Watch This offers movie recommendations inspired by new releases, premieres, current events, or occasionally just our own inscrutable whims. This week: Antlers, a horror movie adapted from a story by Nick Antosca, is not hitting theaters. In its absence, we’re looking back on other movies based on short stories.
Even when filmmakers heed the advice that short stories are often better-suited to adaptation than novels, they tend to work from popular or hooky genre pieces, rather than entries from the contemporary literary canon. (In other words, there are more movies adapted from stories by Stephen King than, say, Tobias Wolff or Amy Bloom.) Joyce Chopra’s Smooth Talk makes the bold decision to adapt the heavily anthologized and highly economical Joyce Carol Oates story “Where Are You Going, Where Have You Been?” into a feature, and it’s an example of both the fruitfulness and trickiness of this process.
Because the Oates story is essentially split between a lot of description and a single extended scene, Smooth Talk has been referred to as a loose adaptation. Wouldn’t it have to be, to expand 15 pages or so into 90 minutes? Yes and no; Chopra’s movie contains many full scenes that are not present in the story, and there are contextual and aesthetic changes involved from filming a mid-’60s story in the mid-’80s while keeping the action contemporaneous. (Oates surely didn’t envision her original work as a harrowing glimpse at mall culture, though it fits surprisingly well into the story’s texture.) At the same time, nearly every detail offered in Oates’ prose is carefully incorporated into Tom Cole’s screenplay, as descriptions become dialogue and character becomes its own form of plot.
The character here is Connie (Laura Dern), a 15-year-old on summer vacation who wants to escape her humdrum life and has limited means of doing so. Connie and her two best friends get rides to the mall, and while they spend a little time ogling boys, going to the movies, and making a scene in various stores, just as often they hitchhike over to a nearby beach or doll themselves up to cruise for guys at a burger joint after dark. Connie’s parents Katherine (Mary Kay Place) and Harry (Levon Helm) may not know the specifics of her daily activities, but her mom in particular has her suspicions. The mother and daughter spend a lot of time seething at each other, and in dramatizing a relationship only described in the story, Chopra and Cole perfectly capture the kinds of bitter, formless fights teenagers have with their parents.
Outside her home, Connie experiments with feeling more grown-up, which involves playing a kind of hormonal lottery with pitiless young men. A few of the teenage boys she flirts with are abashed, most are older and more aggressive, and plenty seem outright predatory. The most unnerving is the decidedly non-teenage Arnold Friend (Treat Williams), who lurks in her peripheral vision and eventually makes contact. Their extended scene together, closely adapted from the story, gives Smooth Talk an unusual structure; it captures slice-of-life moments for an hour before sinking into an uneasy psychological set piece. Chopra does her best to make the hour of slow build-up feel natural, with evocative master shots and a well-observed sense of teenage listlessness. A young Dern is ideally cast as a teenager who yearns to be a little bit older. She looms over her friends with her height, only to turn gawky at key moments.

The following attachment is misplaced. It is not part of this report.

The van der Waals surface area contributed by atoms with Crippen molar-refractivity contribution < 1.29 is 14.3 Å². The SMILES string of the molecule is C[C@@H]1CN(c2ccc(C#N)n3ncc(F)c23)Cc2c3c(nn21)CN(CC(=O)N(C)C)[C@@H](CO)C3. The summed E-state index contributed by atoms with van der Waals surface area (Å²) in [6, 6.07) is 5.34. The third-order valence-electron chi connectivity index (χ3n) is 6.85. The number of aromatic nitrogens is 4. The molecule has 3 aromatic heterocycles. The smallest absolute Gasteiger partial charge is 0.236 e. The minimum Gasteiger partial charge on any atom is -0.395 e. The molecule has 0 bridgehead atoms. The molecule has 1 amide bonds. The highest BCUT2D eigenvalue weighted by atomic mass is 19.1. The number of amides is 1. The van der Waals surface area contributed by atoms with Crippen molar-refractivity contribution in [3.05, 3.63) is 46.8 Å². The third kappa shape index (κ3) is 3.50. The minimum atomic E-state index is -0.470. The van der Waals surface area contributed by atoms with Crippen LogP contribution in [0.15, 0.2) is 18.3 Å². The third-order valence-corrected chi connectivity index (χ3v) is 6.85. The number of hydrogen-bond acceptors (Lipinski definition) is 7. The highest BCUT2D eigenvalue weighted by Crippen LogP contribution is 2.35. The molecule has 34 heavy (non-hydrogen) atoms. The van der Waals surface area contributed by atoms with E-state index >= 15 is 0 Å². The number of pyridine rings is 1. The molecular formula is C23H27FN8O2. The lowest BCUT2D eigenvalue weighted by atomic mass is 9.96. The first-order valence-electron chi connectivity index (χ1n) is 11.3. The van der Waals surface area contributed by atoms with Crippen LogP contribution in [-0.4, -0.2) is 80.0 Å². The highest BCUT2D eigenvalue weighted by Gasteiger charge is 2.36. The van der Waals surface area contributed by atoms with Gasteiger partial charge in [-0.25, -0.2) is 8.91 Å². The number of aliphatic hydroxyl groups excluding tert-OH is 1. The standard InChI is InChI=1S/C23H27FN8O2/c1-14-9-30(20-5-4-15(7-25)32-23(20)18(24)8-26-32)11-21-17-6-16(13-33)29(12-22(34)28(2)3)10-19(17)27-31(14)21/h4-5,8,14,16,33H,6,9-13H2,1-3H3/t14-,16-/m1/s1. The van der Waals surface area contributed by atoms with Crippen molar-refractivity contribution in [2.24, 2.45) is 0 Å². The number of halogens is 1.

One reason Smooth Talk might be classified as a “loose” adaptation despite its faithfulness is that it appends an extra 10 minutes or so of screen time onto the haunting, doomy final moments of the original story. Oates herself focused on this change when writing about the adaptation process for a New York Times essay she wrote shortly after the film’s release. (“Where Are You Going, Where Have You Been?” is so widely reprinted that this piece has turned up in multiple literature textbooks alongside it.) She’s ultimately magnanimous about the differences: “I would fiercely defend the placement of a semicolon in one of my novels but I would probably have deferred in the end to Joyce Chopra’s decision” to end the story a different way. And while anyone familiar with the original story will probably be unable to look at Smooth Talk entirely on its own terms, the interplay between the film and its source material gives the former both the sharpness of experience and elusiveness of memory.